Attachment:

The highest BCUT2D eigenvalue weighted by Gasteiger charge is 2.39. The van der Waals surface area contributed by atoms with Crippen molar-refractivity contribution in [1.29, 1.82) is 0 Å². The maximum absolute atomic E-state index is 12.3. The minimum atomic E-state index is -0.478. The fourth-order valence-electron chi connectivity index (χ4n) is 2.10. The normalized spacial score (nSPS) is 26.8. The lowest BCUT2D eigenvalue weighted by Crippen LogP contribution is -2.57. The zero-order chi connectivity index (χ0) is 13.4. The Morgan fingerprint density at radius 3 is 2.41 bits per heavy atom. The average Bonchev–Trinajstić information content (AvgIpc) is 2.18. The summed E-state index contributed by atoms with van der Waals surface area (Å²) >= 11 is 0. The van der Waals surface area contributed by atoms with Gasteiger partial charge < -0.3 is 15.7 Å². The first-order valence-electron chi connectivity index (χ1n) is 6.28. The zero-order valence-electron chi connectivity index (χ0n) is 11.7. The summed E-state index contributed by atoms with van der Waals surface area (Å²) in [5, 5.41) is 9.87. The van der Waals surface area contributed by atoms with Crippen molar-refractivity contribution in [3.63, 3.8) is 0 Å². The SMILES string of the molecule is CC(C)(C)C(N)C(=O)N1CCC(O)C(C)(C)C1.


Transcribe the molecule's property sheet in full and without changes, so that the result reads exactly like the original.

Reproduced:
The highest BCUT2D eigenvalue weighted by Gasteiger charge is 2.39. The van der Waals surface area contributed by atoms with Crippen molar-refractivity contribution in [1.29, 1.82) is 0 Å². The maximum absolute atomic E-state index is 12.3. The minimum atomic E-state index is -0.478. The fourth-order valence-electron chi connectivity index (χ4n) is 2.10. The normalized spacial score (nSPS) is 26.8. The lowest BCUT2D eigenvalue weighted by Crippen LogP contribution is -2.57. The zero-order chi connectivity index (χ0) is 13.4. The Morgan fingerprint density at radius 3 is 2.41 bits per heavy atom. The average Bonchev–Trinajstić information content (AvgIpc) is 2.18. The summed E-state index contributed by atoms with van der Waals surface area (Å²) >= 11 is 0. The van der Waals surface area contributed by atoms with Gasteiger partial charge < -0.3 is 15.7 Å². The first-order valence-electron chi connectivity index (χ1n) is 6.28. The zero-order valence-electron chi connectivity index (χ0n) is 11.7. The summed E-state index contributed by atoms with van der Waals surface area (Å²) in [5, 5.41) is 9.87. The van der Waals surface area contributed by atoms with Crippen molar-refractivity contribution in [3.63, 3.8) is 0 Å². The SMILES string of the molecule is CC(C)(C)C(N)C(=O)N1CCC(O)C(C)(C)C1.